Often, businesses trying to implement greener practices struggle with the “how to.” They aren’t certain where to turn to for help and aren’t sure what it is they need to change. A recent webinar hosted by the EPA aimed to help answer those questions.
The EPA’s Sustainable Materials Management (SMM) Web Academy presentation entitled, “Green
Purchasing: Tools for Federal, State, and Local Governments.”
This informative webinar showcased the initiatives, programs, and successes from three organizations:
the Responsible Purchasing Network (RPN), the Department of Energy (DOE), and King County,
Washington, which encompasses the greater Seattle area. This webinar looked to educate the public about tools to develop and implement a green purchasing policy by explaining in detail many strategies and resources.
From a private business to a government agency or someone wanting to improve their household,
the webinar gave insight into a wide spectrum of green practices that can be implemented to improve
environmental impact and save money.
Alicia Culver, director of Responsible Purchasing Network (RPN) kicked off the discussion. A green
procurement expert, Culver offered advice for organizations seeking to shift their procurement toward
greener products. She encouraged organizations to take stock of the products they procure currently,
and identify where greener options are available. The RPN website provides purchasing guides, climate benefit calculators, and webinars to help define and implement an energy-efficient procurement policy.
From the DOE, Shab Fardanesh, the Greenhouse Gas Reduction and Sustainable Acquisition Coordinator, and Jeff Eagan, the Sustainable Acquisition and Electronics Stewardship Coordinator, presented. They have been working together to launch the GreenBuy Awards Program, an incentive program for DOE facilities and contractors. The GreenBuy Awards Program highlights and congratulates those DOE facilities and contractors who best implement environmentally friendly products. A two-phase tracking system for evaluation of improvement and yearly increases in standards are key points to this program. The DOE provides a list of all approved products. This program could serve as a terrific model for other organizations to follow in order to improve their own procurement practices.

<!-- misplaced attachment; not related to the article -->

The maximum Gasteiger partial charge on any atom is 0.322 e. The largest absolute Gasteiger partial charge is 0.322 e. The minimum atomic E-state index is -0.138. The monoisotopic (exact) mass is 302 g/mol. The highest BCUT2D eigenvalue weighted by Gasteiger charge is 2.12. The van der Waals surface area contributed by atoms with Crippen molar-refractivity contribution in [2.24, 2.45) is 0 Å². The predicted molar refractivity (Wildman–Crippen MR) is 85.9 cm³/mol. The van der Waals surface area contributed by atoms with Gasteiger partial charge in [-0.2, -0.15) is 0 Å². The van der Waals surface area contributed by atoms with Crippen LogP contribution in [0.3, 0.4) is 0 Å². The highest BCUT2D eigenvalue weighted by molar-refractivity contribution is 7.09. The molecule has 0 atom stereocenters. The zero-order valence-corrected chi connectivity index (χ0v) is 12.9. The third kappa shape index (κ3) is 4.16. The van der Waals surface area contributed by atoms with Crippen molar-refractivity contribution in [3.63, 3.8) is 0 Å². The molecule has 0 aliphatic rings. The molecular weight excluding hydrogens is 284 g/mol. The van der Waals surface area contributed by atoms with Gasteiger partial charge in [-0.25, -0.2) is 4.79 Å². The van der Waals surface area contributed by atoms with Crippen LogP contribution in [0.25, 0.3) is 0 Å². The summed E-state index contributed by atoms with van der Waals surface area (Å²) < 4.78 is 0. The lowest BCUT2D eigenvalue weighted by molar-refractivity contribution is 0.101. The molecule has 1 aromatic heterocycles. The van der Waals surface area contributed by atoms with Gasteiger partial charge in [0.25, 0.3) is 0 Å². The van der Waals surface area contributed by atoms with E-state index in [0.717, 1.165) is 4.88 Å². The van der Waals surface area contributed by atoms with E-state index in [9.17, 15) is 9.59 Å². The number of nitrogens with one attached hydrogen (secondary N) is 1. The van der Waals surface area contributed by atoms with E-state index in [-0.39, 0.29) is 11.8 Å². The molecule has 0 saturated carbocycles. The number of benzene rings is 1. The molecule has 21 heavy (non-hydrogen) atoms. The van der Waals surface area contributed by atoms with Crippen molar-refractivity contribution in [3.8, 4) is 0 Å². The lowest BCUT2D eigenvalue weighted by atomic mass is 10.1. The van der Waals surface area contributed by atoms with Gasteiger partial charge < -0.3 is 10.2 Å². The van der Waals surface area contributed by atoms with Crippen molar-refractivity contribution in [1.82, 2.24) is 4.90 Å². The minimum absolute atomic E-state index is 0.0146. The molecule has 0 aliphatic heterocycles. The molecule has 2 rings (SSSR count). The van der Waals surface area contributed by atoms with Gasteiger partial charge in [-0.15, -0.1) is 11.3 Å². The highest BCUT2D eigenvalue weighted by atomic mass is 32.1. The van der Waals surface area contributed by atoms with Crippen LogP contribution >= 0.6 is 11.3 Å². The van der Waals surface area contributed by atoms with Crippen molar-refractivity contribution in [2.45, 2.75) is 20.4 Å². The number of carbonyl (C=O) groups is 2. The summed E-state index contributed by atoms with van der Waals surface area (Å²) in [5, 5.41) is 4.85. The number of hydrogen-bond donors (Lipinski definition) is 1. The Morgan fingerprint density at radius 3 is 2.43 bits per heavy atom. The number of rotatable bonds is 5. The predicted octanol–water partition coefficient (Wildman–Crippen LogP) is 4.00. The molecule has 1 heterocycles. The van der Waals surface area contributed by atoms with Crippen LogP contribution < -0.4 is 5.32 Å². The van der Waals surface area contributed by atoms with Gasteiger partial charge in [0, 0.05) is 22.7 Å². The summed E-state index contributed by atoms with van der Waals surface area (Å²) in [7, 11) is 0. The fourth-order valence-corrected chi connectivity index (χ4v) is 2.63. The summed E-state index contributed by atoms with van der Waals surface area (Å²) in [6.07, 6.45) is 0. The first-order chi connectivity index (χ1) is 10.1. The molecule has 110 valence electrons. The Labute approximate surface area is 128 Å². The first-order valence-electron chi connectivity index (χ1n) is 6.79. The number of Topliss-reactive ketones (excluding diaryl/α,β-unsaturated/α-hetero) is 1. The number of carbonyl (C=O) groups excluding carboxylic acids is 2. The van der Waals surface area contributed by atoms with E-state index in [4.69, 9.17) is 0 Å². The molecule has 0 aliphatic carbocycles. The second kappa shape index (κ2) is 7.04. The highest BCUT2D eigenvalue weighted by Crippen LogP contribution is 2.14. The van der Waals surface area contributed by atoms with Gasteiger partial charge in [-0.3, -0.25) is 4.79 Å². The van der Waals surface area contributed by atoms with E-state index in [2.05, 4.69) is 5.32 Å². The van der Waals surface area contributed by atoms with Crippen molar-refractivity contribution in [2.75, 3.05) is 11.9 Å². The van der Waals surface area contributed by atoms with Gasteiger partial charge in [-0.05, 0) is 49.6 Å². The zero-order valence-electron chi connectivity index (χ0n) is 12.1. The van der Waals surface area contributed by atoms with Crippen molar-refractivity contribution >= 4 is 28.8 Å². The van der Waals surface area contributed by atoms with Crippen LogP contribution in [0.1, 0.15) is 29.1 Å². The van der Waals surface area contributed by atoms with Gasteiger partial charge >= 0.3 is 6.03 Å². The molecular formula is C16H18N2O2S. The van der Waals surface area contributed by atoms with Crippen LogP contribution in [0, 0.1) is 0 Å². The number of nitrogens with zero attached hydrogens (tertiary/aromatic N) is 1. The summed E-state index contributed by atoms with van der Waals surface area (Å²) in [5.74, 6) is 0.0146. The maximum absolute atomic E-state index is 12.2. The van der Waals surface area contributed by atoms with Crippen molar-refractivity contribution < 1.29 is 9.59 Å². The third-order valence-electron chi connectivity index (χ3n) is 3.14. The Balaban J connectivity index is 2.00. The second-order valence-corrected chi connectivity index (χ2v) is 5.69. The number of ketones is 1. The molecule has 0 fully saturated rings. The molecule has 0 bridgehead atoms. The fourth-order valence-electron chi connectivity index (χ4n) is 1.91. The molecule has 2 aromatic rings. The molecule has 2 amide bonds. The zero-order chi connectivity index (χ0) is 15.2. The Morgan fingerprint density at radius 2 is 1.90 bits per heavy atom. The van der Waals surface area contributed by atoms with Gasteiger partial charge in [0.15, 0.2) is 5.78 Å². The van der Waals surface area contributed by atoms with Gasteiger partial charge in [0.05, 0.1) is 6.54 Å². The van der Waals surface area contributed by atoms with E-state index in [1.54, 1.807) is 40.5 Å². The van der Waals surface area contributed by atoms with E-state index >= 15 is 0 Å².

King County’s Environmental Purchasing Program manager, Karen Hamilton spoke about the policies,
goals, and achievements that have led King County, Washington to be recognized as a model leader for environmental purchasing. A county policy to “buy recycled and environmentally preferable products whenever practicable” was established as King County focused on ways to calculate savings by utilizing multiple outside resources. Karen put forth practices to examine, expose, and track all areas of King County’s practices in order to find room for improvement. An Annual Sustainability Report detailing the climate change, energy, green building, and environmental purchasing programs is created each year. Karen Hamilton and King County have really laid out a terrific model for not just other counties, but businesses, organizations, and heads of households to examine and adapt to their own practices.
The EPA was quite successful in their webinar as it clearly defined multiple ways to improve
procurement practices.The offering of practical and successful solutions to improving policy, creating
programs, and realizing areas of importance should be of great benefit to anyone interested in
improving their environmental sustainability. With great material from many highly experienced and
expert people and the work they have achieved, there is a great potential for learning and expanding
Here are a few of the resources highlighed in the webinar, but the ASBC still urges you to visit the EPA to learn more.